WH Defends Its Approach on Russia: ‘I’m Confused on Which Way You Want to Have It’

By Melanie Arter | April 10, 2018 | 11:50am EDT
White House Press Secretary Sarah Huckabee Sanders fields questions from reporters at the White House press briefing. (Screenshot)

(CNSNews.com) - The White House defended its response to Russia after fielding questions Monday about whether President Donald Trump’s “strong words” about Russian President Vladimir Putin as well as Russian sanctions could be “eroding” diplomatic relations and whether it engaged in “hyperbole” by saying Trump has been tougher on Russia than any other president.

“With all that's happened with Russia, with the sanctions last week and now these strong words associating Russia with the Syrian attack, is there an expectation or feeling that relations -- diplomatic relations with Russia -- with this administration, with our country with Russia -- are eroding?” American Urban Radio Network’s (AURN) April Ryan asked White House Press Secretary Sarah Huckabee Sanders.

“We've been very tough on Russia for quite some time. I think the only people maybe that didn't understand that or see that were members of the press who continually questioned that. Now, I guess, people are concerned that we're being tough on Russia,” Sanders replied.

“I guess I'm confused on which way you want to have it. The president would like to have a good relationship, but that's going to be determined by the actions that Russia takes, and we're going to continue pushing forward,” she added.

On Sunday, Trump condemned the chemical attack in Syria, saying Putin, Russia, and Iran would pay a “big price” for backing Syrian President Bashar al-Assad.

“Many dead, including women and children, in mindless CHEMICAL attack in Syria. Area of atrocity is in lockdown and encircled by Syrian Army, making it completely inaccessible to outside world. President Putin, Russia and Iran are responsible for backing Animal Assad. Big price…” he tweeted.

CNN’s Jim Acosta asked Sanders if there is “some hyperbole” when she says that “nobody has been tougher” on Russian and Putin than this president.



ACOSTA: “Just because, you know, you've been saying this over the last couple of weeks, that nobody has been tougher on Russia and Vladimir Putin than this president. Isn't there some hyperbole in that, when you say that?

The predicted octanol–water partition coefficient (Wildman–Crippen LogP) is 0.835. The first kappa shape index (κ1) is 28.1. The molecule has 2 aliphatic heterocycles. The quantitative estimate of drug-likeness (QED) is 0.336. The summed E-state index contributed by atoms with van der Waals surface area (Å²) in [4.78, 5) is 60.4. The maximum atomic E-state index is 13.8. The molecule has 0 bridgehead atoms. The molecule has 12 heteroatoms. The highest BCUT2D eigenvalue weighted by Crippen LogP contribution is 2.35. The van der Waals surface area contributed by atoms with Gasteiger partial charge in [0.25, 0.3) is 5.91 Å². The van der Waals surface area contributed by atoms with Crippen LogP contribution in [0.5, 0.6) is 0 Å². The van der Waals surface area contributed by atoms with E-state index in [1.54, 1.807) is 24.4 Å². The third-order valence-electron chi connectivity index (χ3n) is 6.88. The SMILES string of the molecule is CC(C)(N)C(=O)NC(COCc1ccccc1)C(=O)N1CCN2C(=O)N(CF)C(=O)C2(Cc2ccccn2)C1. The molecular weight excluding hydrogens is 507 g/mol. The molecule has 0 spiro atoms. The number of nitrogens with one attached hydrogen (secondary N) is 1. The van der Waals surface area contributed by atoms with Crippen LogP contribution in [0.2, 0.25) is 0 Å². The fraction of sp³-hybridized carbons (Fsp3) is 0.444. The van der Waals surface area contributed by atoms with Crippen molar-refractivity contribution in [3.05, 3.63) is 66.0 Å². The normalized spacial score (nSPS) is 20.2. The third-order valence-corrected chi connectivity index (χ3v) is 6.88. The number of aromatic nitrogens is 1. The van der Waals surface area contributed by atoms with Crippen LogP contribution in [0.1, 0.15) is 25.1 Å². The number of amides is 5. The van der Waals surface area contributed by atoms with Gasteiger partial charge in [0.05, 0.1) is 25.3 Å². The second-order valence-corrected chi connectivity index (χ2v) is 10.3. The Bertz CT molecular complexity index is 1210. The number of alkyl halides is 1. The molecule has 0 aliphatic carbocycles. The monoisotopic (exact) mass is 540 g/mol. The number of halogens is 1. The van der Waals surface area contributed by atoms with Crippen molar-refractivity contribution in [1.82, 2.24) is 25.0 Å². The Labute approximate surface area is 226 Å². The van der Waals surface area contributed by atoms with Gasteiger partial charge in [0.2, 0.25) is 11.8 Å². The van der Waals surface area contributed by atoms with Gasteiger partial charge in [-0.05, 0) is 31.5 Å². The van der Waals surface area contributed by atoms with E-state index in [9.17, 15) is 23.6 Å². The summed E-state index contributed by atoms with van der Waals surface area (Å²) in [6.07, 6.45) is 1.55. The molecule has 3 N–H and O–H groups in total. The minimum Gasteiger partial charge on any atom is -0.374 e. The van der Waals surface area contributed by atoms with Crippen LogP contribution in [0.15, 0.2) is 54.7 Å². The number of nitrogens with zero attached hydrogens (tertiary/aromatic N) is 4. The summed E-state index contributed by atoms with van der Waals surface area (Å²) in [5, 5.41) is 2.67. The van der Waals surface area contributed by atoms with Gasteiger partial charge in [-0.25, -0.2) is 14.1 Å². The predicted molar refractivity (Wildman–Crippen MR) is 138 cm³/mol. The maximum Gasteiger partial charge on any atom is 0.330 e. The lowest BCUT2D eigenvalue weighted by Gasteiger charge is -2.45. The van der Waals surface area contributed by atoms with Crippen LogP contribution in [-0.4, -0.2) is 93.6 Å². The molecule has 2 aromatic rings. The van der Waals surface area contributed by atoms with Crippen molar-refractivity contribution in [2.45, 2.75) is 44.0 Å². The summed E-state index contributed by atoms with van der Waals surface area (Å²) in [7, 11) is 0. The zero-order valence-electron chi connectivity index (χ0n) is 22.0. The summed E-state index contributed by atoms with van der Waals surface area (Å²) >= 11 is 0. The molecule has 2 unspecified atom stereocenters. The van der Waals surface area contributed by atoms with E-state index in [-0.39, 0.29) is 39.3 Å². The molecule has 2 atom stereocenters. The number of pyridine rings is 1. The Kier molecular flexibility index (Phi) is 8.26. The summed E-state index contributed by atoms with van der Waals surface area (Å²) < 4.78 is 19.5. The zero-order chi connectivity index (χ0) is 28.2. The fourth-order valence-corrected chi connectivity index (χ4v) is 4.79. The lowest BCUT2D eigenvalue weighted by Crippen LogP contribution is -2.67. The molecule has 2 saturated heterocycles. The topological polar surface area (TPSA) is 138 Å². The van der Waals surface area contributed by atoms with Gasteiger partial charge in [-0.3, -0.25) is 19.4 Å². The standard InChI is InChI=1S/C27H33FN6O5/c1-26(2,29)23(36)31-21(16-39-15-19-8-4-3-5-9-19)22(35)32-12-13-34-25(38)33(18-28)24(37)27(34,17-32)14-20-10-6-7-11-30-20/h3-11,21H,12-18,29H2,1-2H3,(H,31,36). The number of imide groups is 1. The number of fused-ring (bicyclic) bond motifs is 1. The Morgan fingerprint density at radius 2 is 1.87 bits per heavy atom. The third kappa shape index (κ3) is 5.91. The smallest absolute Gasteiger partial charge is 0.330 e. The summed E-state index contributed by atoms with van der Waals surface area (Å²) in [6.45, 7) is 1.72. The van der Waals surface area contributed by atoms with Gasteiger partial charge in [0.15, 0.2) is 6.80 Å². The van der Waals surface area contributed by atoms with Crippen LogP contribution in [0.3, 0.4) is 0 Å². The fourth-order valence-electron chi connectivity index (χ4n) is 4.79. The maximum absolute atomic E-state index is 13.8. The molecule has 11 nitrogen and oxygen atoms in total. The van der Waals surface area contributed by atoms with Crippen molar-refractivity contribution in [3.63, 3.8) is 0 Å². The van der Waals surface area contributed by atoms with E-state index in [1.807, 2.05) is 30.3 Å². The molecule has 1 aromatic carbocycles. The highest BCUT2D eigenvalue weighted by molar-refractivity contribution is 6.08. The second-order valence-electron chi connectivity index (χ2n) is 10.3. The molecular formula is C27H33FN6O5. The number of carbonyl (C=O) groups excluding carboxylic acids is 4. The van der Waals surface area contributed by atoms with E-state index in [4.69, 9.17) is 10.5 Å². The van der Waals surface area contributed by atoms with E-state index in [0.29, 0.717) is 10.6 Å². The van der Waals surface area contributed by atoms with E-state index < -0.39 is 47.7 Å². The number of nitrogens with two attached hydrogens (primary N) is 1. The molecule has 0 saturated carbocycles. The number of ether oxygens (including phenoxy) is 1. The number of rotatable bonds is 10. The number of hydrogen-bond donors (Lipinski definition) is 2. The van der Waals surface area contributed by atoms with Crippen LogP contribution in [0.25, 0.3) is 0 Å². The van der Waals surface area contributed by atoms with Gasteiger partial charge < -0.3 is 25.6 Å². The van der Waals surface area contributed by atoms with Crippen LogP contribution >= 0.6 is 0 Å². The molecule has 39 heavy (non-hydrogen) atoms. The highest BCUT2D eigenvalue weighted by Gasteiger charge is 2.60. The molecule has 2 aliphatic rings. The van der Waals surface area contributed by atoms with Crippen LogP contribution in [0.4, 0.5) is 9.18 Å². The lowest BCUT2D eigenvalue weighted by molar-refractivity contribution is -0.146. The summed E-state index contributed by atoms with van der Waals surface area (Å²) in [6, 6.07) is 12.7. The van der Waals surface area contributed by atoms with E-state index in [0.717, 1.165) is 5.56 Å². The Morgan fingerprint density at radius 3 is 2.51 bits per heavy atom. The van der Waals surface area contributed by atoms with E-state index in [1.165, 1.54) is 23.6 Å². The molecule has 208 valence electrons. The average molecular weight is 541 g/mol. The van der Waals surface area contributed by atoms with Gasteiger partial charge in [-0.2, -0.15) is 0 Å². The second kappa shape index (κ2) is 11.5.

“I mean, obviously, Ronald Reagan's ‘Tear down this wall.’ John Kennedy put up a blockade around Cuba. Carter boycotted the 1980 Summer Olympics in Moscow. Obviously, there have been presidents over the course of the last several decades who have been tougher on this president.

“Also given the fact that this president, up until just recently wasn't really willing to criticize Vladimir Putin by name. We all saw that over the weekend, and took that as a new development.”

SANDERS: “Yeah, you cite, like, one example for each of those individuals. Let me list off just a few of the actions that the president has taken that previous administrations haven't: The Treasury Department issued new sanctions on numerous individuals and entities in Russia.

“The president has continued other sanctions on Russia's malicious cyber activity in response to election hacking. He has expelled 60 Russian operatives from the United States and closed two consulates. The president has issued four statements condemning Russia's poisoning of UK citizens on UK soil. He's authorized the sale of lethal aid to Ukraine.

“He's authorized military strikes against the Assad regime in Syria and has repeatedly called out Russia's actions on that front. We've also exported energy to our allies in Eastern Europe. Look, I think that you named off one or two things. It is without dispute that this administration and this president has done a number of things to be tough on Russia.”

ACOSTA: “So if the president says that Vladimir Putin may pay a price for what's happening in Syria right now -- after all, the Russians were supposed to be responsible for helping the Syrians remove the chemical weapons from Syria. When the president says that they may ‘pay a price,’ we should take that to the bank?”

SANDERS: “I’m not going to get ahead, once again, of any actions that the United States may or may not take, but I think the president has been clear about what his intention is.”

 

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